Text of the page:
Open Source Leaders: Solomon Hykes and the Docker Revolution
The following interview is part of a series, called Open Source Leaders, where we profile project leaders in the open source IT community, to learn more about how they developed their software as well as the challenges and benefits that come with running an open source project.
Not often we come across technologies that are so disruptive that they turn industries upside down. Docker container is one such technology that’s literally transforming the IT world. Docker founder and Chief Technology Officer Solomon Hykes is one of the few technology leaders who thoroughly understands the open source development model and the sauce that’s needed to turn into a profitable business.
Hykes may not sound very French, but he grew up in France. His parents moved there when he was very young. Hykes began programming as a teenager. Throughout most of high school, he skipped classes to work on programming jobs at the local cyber café. Eventually, he went to a programming school for software engineering training.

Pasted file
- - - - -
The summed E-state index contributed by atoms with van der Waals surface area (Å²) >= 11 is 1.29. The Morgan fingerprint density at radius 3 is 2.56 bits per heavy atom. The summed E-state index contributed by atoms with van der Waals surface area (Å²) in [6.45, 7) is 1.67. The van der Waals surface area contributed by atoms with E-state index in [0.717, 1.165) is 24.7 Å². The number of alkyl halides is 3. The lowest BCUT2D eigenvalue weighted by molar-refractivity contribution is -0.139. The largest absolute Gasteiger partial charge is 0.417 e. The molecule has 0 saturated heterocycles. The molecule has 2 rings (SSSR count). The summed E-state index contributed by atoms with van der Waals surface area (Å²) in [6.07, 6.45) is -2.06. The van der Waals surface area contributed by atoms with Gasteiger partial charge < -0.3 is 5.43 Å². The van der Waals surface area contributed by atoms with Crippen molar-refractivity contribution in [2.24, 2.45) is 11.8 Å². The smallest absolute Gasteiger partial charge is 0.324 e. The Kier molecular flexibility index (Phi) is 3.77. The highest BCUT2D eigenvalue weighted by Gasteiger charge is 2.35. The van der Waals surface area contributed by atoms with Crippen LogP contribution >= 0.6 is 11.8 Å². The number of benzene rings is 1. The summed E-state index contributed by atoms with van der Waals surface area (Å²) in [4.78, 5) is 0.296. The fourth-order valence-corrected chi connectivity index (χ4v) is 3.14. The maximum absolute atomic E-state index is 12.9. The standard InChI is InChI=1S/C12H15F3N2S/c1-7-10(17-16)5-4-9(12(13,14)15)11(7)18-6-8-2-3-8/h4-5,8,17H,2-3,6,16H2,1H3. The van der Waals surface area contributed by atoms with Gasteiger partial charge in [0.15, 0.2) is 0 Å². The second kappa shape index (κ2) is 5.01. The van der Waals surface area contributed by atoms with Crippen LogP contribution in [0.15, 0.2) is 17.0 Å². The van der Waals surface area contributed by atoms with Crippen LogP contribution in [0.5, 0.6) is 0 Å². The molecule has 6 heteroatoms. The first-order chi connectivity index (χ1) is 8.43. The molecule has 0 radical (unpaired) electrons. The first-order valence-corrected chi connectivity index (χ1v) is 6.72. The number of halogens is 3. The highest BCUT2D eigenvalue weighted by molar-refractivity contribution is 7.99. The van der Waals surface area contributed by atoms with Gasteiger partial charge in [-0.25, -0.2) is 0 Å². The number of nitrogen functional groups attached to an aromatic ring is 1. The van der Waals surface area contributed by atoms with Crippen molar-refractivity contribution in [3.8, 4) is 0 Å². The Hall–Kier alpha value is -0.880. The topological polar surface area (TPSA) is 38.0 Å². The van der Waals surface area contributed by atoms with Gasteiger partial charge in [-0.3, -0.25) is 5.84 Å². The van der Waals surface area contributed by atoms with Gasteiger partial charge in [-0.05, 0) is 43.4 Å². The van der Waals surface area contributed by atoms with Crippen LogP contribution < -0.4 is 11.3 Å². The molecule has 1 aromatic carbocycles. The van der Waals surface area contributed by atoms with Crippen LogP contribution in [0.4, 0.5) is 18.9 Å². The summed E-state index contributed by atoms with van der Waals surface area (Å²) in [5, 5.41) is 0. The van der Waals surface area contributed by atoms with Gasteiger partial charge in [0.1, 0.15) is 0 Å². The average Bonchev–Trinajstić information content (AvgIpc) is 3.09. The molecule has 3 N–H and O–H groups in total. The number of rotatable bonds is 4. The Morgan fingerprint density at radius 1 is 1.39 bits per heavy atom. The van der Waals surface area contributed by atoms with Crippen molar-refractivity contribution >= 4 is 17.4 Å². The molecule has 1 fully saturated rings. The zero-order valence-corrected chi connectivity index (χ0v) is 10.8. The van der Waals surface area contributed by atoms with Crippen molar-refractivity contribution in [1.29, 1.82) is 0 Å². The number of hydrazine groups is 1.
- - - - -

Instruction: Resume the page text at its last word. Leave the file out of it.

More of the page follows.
As expected, open source became part of Hykes’ environment as well. He was an active participant in open-source and it remained an instrumental element of the companies he formed and technologies he created.
“When I started my company, DotCloud, we started open-sourcing a lot of the technology we wrote. So throughout the life of the company, we open-sourced a few dozen different projects and eventually one of the projects we open-sourced was called Docker, and that one became the most successful one. So successful that we renamed the company after it,” said Hykes. “And from there, our integration into the open source world only accelerated.”